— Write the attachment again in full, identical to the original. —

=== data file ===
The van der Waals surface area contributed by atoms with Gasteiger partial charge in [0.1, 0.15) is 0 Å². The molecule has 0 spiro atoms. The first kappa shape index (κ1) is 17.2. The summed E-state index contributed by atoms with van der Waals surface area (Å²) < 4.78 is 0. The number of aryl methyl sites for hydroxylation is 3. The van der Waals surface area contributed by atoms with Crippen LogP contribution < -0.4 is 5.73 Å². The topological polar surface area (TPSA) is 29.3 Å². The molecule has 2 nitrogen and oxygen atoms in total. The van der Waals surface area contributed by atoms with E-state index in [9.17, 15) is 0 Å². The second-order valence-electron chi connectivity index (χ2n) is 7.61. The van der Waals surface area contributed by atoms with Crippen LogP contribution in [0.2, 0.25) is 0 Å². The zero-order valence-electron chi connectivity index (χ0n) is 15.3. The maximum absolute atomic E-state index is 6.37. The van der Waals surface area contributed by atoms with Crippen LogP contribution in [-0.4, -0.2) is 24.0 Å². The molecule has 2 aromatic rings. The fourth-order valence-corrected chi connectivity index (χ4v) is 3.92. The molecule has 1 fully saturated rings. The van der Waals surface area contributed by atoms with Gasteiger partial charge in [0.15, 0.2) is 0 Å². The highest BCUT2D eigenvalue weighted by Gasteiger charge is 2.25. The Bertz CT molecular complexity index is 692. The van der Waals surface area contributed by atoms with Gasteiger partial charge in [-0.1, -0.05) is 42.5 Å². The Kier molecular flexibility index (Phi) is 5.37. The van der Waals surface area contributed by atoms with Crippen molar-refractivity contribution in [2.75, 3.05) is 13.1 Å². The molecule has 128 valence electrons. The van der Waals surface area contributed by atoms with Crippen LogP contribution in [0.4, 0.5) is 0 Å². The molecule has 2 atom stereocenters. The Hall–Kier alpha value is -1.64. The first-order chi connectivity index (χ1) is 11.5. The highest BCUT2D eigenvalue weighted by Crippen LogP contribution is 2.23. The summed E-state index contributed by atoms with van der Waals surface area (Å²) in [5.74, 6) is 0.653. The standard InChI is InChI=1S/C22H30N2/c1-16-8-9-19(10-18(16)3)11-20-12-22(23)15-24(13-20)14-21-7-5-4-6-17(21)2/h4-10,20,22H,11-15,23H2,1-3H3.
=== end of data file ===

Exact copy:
The van der Waals surface area contributed by atoms with Gasteiger partial charge in [0.1, 0.15) is 0 Å². The molecule has 0 spiro atoms. The first kappa shape index (κ1) is 17.2. The summed E-state index contributed by atoms with van der Waals surface area (Å²) < 4.78 is 0. The number of aryl methyl sites for hydroxylation is 3. The van der Waals surface area contributed by atoms with Crippen LogP contribution < -0.4 is 5.73 Å². The topological polar surface area (TPSA) is 29.3 Å². The molecule has 2 nitrogen and oxygen atoms in total. The van der Waals surface area contributed by atoms with E-state index in [9.17, 15) is 0 Å². The second-order valence-electron chi connectivity index (χ2n) is 7.61. The van der Waals surface area contributed by atoms with Crippen LogP contribution in [0.2, 0.25) is 0 Å². The zero-order valence-electron chi connectivity index (χ0n) is 15.3. The maximum absolute atomic E-state index is 6.37. The van der Waals surface area contributed by atoms with Crippen LogP contribution in [-0.4, -0.2) is 24.0 Å². The molecule has 2 aromatic rings. The fourth-order valence-corrected chi connectivity index (χ4v) is 3.92. The molecule has 1 fully saturated rings. The van der Waals surface area contributed by atoms with Gasteiger partial charge in [0.15, 0.2) is 0 Å². The highest BCUT2D eigenvalue weighted by Gasteiger charge is 2.25. The Bertz CT molecular complexity index is 692. The van der Waals surface area contributed by atoms with Gasteiger partial charge in [-0.1, -0.05) is 42.5 Å². The Kier molecular flexibility index (Phi) is 5.37. The van der Waals surface area contributed by atoms with Crippen molar-refractivity contribution in [2.75, 3.05) is 13.1 Å². The molecule has 128 valence electrons. The van der Waals surface area contributed by atoms with Crippen LogP contribution in [0.4, 0.5) is 0 Å². The molecule has 2 atom stereocenters. The Hall–Kier alpha value is -1.64. The first-order chi connectivity index (χ1) is 11.5. The highest BCUT2D eigenvalue weighted by Crippen LogP contribution is 2.23. The summed E-state index contributed by atoms with van der Waals surface area (Å²) in [5.74, 6) is 0.653. The standard InChI is InChI=1S/C22H30N2/c1-16-8-9-19(10-18(16)3)11-20-12-22(23)15-24(13-20)14-21-7-5-4-6-17(21)2/h4-10,20,22H,11-15,23H2,1-3H3.